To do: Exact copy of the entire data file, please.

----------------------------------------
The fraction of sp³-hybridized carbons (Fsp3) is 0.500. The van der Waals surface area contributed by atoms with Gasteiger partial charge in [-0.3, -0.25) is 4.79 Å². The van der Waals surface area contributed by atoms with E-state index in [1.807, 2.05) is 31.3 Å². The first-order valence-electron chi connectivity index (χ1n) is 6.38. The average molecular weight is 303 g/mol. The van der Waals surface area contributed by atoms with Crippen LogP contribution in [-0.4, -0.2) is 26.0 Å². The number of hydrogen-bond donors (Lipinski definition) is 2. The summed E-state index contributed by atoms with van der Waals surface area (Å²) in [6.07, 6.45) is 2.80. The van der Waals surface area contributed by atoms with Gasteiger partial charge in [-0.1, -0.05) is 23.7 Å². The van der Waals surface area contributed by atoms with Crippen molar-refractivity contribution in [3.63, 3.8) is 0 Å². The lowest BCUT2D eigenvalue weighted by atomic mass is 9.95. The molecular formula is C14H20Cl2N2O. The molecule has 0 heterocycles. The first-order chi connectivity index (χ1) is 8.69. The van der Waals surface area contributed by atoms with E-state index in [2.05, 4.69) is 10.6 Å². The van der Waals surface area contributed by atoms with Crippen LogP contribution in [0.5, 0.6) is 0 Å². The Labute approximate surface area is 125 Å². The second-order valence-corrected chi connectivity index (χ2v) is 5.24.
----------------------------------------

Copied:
The fraction of sp³-hybridized carbons (Fsp3) is 0.500. The van der Waals surface area contributed by atoms with Gasteiger partial charge in [-0.3, -0.25) is 4.79 Å². The van der Waals surface area contributed by atoms with E-state index in [1.807, 2.05) is 31.3 Å². The first-order valence-electron chi connectivity index (χ1n) is 6.38. The average molecular weight is 303 g/mol. The van der Waals surface area contributed by atoms with Crippen LogP contribution in [-0.4, -0.2) is 26.0 Å². The number of hydrogen-bond donors (Lipinski definition) is 2. The summed E-state index contributed by atoms with van der Waals surface area (Å²) in [6.07, 6.45) is 2.80. The van der Waals surface area contributed by atoms with Gasteiger partial charge in [-0.1, -0.05) is 23.7 Å². The van der Waals surface area contributed by atoms with Crippen molar-refractivity contribution in [3.63, 3.8) is 0 Å². The lowest BCUT2D eigenvalue weighted by atomic mass is 9.95. The molecular formula is C14H20Cl2N2O. The molecule has 0 heterocycles. The first-order chi connectivity index (χ1) is 8.69. The van der Waals surface area contributed by atoms with E-state index in [2.05, 4.69) is 10.6 Å². The van der Waals surface area contributed by atoms with Crippen LogP contribution in [0.5, 0.6) is 0 Å². The Labute approximate surface area is 125 Å². The second-order valence-corrected chi connectivity index (χ2v) is 5.24.